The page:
Axis Automation Group obtains financing to expand

Even manufacturers who are growing in today’s market have reported difficulty in gaining bank financing. Axis Automation Group Inc., a Waterloo-based designer and manufacturer of automated systems primarily used in the food service industry, was facing such a difficulty several months ago.

Axis Automation’s most popular products apply salt, sugar, sprinkles and other toppings to food that is moving along conveyor belts. The company also makes controlling systems and software that coordinates the topping equipment with other systems.

While Axis Automation has seen growth in orders for its food-related equipment, its previous bank was unwilling to extend a new line of credit to help fuel its expansion.

“We were with a bank, it was one of the ones that had problems last year,” said Ty Sarajian, president of the company. “They were pulling back on financing with many of the people we know. And we needed help.”

With the assistance of Spire Capital Advisors, a Milwaukee-based merger and acquisition advising firm, Axis Automation was able to secure a new line of credit with West Bend-based Westbury Bank. Sarajian would not give the amount of the credit line, but said it was less than $1 million.

The line of credit will allow Axis Automation to increase production to meet the increased demand for its products and systems.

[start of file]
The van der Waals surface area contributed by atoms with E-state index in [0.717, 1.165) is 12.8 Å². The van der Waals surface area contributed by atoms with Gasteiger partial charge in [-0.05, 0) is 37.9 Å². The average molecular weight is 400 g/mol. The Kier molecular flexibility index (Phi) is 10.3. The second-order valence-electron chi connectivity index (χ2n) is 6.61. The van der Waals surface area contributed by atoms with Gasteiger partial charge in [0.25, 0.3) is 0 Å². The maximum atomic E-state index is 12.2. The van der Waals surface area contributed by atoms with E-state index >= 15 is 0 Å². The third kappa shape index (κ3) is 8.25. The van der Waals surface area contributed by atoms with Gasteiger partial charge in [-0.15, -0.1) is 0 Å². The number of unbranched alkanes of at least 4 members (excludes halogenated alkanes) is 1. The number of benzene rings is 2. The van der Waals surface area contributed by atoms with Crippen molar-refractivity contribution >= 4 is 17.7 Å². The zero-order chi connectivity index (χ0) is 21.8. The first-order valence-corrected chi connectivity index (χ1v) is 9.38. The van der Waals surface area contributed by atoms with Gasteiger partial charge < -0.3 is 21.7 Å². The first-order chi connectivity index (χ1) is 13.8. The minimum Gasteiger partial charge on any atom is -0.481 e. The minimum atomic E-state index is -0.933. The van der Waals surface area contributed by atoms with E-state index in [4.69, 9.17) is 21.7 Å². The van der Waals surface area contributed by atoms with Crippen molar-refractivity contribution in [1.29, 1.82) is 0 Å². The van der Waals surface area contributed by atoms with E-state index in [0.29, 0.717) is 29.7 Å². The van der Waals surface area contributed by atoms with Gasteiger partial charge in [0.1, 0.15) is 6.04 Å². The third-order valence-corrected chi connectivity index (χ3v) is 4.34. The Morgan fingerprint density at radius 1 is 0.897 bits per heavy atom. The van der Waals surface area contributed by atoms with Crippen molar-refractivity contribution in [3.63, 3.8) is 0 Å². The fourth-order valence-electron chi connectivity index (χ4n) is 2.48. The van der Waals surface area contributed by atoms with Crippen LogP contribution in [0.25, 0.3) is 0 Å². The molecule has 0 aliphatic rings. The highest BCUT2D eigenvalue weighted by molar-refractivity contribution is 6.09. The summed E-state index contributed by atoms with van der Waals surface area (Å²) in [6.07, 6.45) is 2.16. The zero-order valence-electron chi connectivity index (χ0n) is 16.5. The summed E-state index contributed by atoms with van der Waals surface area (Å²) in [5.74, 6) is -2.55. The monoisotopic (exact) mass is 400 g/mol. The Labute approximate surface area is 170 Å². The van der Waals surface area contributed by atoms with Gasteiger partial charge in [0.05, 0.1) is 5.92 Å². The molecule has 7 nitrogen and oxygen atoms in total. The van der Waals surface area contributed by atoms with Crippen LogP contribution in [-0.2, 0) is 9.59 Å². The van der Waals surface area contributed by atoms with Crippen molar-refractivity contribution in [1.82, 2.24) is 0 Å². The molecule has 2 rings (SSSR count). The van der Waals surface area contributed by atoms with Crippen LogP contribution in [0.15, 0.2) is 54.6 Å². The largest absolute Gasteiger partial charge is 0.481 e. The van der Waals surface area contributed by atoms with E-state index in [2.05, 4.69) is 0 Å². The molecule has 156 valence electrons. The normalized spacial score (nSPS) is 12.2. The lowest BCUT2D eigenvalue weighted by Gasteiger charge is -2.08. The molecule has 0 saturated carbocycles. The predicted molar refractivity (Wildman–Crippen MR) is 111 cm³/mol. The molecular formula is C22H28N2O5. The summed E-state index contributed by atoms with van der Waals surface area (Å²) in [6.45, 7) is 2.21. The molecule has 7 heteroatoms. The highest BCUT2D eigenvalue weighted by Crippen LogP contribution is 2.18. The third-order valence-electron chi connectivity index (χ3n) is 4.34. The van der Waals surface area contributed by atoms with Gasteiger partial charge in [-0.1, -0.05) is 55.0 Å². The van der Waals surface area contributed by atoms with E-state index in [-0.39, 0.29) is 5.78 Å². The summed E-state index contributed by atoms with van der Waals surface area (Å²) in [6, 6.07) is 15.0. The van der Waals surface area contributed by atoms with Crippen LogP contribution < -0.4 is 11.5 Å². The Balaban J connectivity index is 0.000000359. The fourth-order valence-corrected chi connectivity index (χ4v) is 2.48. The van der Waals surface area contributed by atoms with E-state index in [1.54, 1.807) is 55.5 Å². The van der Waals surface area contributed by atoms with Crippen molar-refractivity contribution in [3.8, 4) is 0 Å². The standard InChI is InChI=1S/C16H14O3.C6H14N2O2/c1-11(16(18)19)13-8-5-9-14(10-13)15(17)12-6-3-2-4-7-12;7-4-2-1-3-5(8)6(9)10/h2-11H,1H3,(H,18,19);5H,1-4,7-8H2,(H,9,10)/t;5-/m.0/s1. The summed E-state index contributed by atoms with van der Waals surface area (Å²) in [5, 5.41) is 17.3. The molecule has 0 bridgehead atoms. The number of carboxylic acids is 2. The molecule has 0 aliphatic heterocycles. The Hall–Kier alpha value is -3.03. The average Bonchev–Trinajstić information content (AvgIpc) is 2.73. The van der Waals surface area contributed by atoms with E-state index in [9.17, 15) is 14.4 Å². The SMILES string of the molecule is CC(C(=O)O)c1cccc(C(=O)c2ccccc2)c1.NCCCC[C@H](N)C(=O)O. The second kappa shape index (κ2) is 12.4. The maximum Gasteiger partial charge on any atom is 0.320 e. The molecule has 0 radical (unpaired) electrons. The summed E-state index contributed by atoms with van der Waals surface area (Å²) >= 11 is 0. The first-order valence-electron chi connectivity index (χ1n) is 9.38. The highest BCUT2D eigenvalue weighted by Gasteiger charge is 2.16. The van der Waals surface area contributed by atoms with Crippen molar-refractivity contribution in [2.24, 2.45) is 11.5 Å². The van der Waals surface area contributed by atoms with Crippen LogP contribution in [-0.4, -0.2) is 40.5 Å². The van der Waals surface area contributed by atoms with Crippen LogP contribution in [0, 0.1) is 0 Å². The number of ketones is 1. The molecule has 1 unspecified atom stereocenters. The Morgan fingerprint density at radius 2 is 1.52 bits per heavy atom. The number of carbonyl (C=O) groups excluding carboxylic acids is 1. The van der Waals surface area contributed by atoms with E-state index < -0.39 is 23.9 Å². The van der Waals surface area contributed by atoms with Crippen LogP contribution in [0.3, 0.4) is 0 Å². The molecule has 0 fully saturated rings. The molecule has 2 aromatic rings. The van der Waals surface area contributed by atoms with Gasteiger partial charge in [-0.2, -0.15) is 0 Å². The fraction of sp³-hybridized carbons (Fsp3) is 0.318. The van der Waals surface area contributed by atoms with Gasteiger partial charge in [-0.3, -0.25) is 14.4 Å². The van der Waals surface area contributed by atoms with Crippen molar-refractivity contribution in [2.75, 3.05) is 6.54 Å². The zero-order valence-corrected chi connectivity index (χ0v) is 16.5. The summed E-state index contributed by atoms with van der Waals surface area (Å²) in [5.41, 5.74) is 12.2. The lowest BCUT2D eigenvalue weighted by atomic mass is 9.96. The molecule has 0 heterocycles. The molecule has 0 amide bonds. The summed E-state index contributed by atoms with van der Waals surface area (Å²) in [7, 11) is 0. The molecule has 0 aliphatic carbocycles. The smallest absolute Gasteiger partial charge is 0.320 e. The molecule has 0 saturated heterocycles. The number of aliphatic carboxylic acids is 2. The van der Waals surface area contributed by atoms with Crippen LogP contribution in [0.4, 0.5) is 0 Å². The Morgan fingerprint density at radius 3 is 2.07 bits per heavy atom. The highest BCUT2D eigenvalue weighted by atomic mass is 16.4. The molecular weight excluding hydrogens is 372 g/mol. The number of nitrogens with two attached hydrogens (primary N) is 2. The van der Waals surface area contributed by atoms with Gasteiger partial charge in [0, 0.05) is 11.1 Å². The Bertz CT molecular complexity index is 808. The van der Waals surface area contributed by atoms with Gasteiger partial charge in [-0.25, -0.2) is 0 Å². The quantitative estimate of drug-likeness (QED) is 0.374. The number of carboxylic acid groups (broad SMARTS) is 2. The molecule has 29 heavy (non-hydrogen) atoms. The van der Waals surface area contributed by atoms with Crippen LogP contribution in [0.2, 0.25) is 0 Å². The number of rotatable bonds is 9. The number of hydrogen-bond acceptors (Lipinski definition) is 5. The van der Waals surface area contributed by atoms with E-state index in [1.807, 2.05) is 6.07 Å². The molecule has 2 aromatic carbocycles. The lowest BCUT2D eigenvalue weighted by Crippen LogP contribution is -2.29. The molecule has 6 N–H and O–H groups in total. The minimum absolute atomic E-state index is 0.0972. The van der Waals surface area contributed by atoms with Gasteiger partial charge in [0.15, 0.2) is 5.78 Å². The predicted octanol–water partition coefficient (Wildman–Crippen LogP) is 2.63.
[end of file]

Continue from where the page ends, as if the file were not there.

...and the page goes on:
“We can now do two to three (systems) at the same time rather than to do them sequentially,” Sarajian said. “As we build equipment, we need to finance it over a two to three month period.”

The company has also expanded its research and development. It now has two patent pending products in development that Axis expects to turn into new revenue streams.

Axis Automation now has 17 employees. In the last two months, the company has hired three new engineers, Sarajian said.

The company is also hoping its new relationship with Westbury Bank will continue when it moves to a new facility in 2010. Axis’ lease in Waterloo expires next June, and the company is now looking for a building in Oconomowoc or Hartland, and the bank has expressed interest in helping it fund the move.

“We want to be right in the middle between Milwaukee and Madison,” Sarajian said. “We draw talent from both places. We don’t want to move too far to attract some people (from one over the other). And if we move farther east, we’ll lose our Madison people.”

For more information, visit http://www.axisautomation.com/default.aspx.

 

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